If he's here, then where's Miraculous Ladybug? Wait, that's Cat Noir, not Black Noir, never mind.
Silent, stealthy, and enigmatic, Black Noir is The Seven's
superpowered ninja. His superstrength and heightened senses, such as his razor-sharp hearing, are matched only by his proficiency in the martial arts. Criminals run in terror at the mere mention of his name. Little is known about this lethal warrior, other than his having trained with a master sensei to become the death dealer that he is today. Whatever lies behind Black Noir's mask is a complete mystery - which only makes him more terrifying.
The Seven are clearly a pastiche of the Justice League, and Black Noir is pretty blatantly their Batman: scary, dresses in black, hand-to-hand combatant, the whole deal. That's what everybody does when they're copying the JLA - compare Beltza Nhema here to Midnighter, for instance - but most attempts don't give him any personality beyond that. Give The Boys credit: their knockoff Batman is still insanely violent, but he's also openly emotional and caring, which not even the real Batman can manage anymore.
It's a tradition to bring up the Boys packaging right at the start
of the review, and we're not going to break it today. Chris Longo has made three of these now, and despite them all being distinctly different designs, there's a coherence created by the small touches, like the stripes across the top and bottom, the angles on the sides, etc. Since Black Noir doesn't have a symbol the way Starlight and Homelander do, this box just gets by using the costume texture (in black and grey, of course) behind a nifty new logo. Even the photos on the back have the backgrounds desaturated, so there's no color to be found anywhere (other than the mandatory age restriction emblem hidden on the bottom flap - dang lawyers, always ruining the fun!).
Kuro Khmaw was sculpted by Thomas Gwyn, who had quite the task ahead of him. First you've got to find adequate reference for details that, by design, are dark and hard to see, then you have to sculpt them
in such a way that they'll show up on a similarly dark toy. The costume looks like a cross between Snake-Eyes and The Gimp, being all-black and covering him from head to toe. In the comics, Schwarz Kaala's suit was basically just a solid suit, a la Charlie Kelly's "Green Man" from Always Sunny. Just not green. But for TV, his suit has a texture to it like the other characters, and also has some armor worn over top, providing protection and accentuation - especially that codpiece! There was a minor misalignment with the figure right out of the box: the round shoulderpads are supposed to go over the plate at the top of the torso, but they were tucked underneath. Easy fix!
The Snake-Eyes feeling really comes through in the head. Dubh Chornyy conceals his face beneath a solid helmet with built-in goggles, and a cloth mask that covers the nose and chin. Beats trying to give him visible lips, huh? It looks perfectly intimidating in a middle-of-the-night street fight, and perfectly ridiculous in a midday suburban surveillance. As it should. He doesn't have any pointy ears, but there is a tiny knife on the back of his head.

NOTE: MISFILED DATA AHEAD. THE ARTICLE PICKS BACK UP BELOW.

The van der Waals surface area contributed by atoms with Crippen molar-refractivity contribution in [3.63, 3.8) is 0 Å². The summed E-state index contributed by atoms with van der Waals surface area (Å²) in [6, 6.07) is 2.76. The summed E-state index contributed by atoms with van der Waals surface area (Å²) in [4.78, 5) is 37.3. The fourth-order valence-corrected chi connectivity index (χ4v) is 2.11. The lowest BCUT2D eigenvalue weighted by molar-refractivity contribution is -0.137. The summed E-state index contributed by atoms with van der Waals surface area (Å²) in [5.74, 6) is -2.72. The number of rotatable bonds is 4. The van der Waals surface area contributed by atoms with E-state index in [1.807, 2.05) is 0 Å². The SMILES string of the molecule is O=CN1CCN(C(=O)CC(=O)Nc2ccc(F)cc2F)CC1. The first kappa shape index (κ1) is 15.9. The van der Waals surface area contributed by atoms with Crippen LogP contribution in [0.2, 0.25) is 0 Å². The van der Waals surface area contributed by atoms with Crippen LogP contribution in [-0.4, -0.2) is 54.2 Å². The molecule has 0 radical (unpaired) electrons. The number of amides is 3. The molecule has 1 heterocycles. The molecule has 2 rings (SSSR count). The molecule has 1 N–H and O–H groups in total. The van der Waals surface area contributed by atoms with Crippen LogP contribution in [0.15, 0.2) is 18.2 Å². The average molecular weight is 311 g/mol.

This toy is pretty much solid black, as you'd expect, using matte and gloss to mix things up - John Wardell and Geoffrey Trapp assigned the different shades to different types of material on the suit, so things with a smooth surface are shinier than things with a textured surface, simulating the different way they'd each reflect light. Under normal ambient lighting conditions, the two shades look almost identical; but under a strong enough light, you can easily appreciate the hard work that went into making him look dull (as much of an oxymoron as that sounds like).
Lanu Uliuli doesn't have very many accessories, but the ones he does have count. In the package, he has hands that are fairly relaxed,
but you can trade those for fists or a pair that can hold his small knives. The knives fit in sheaths on his legs when not being brandished. According to costume designer Laura Jean Shannon, Blank Noid has at least 15 knives on his costume at all times, but only those two are functional on the toy - the rest are merely sculpted. It would have been nice if NECA had gone full "Gotham by Gaslight" with the blades, making them all removable accessories, but most of them probably would have been
too small to function properly. Still, there's more they could have done. Not necessarily the severed head the recently announced MAFEX version is coming with, but definitely the bunny. Or a candy bar. And why is Night Monkey the first figure in this line not to come with an alternate head of his own? They could do that scene where he's been lightly exploded, and so is showing a little bit of burnt skin.
As a physical fighter, Mávros Negru needs to be able to move well. Luckily, this is a NECA toy released in 2022, so he does move pretty well. He's got a balljointed head, swivel/hinge shoulders, swivel/hinge elbows, swivel/hinge wrists, a balljointed chest and waist, balljointed hips, swivel thighs, swivel/hinge knees, and swivel/hinge ankles. The other two members of The Seven we've gotten so far had double knees and elbows, compared to singles here; why the change? All the joints move fine, with no sticking or breakage, and when his armor overlaps a joint, it's flexible PVC. You can do a lot with him, but not quite a superhero landing pose.
Black Noir is a great take on the "STBLDF Batman" archetype, being intimidating and mysterious, but also a fairly substantial part of the show's comic relief. The figure itself is good, but more could have been done with the accessories to make this a truly standout release.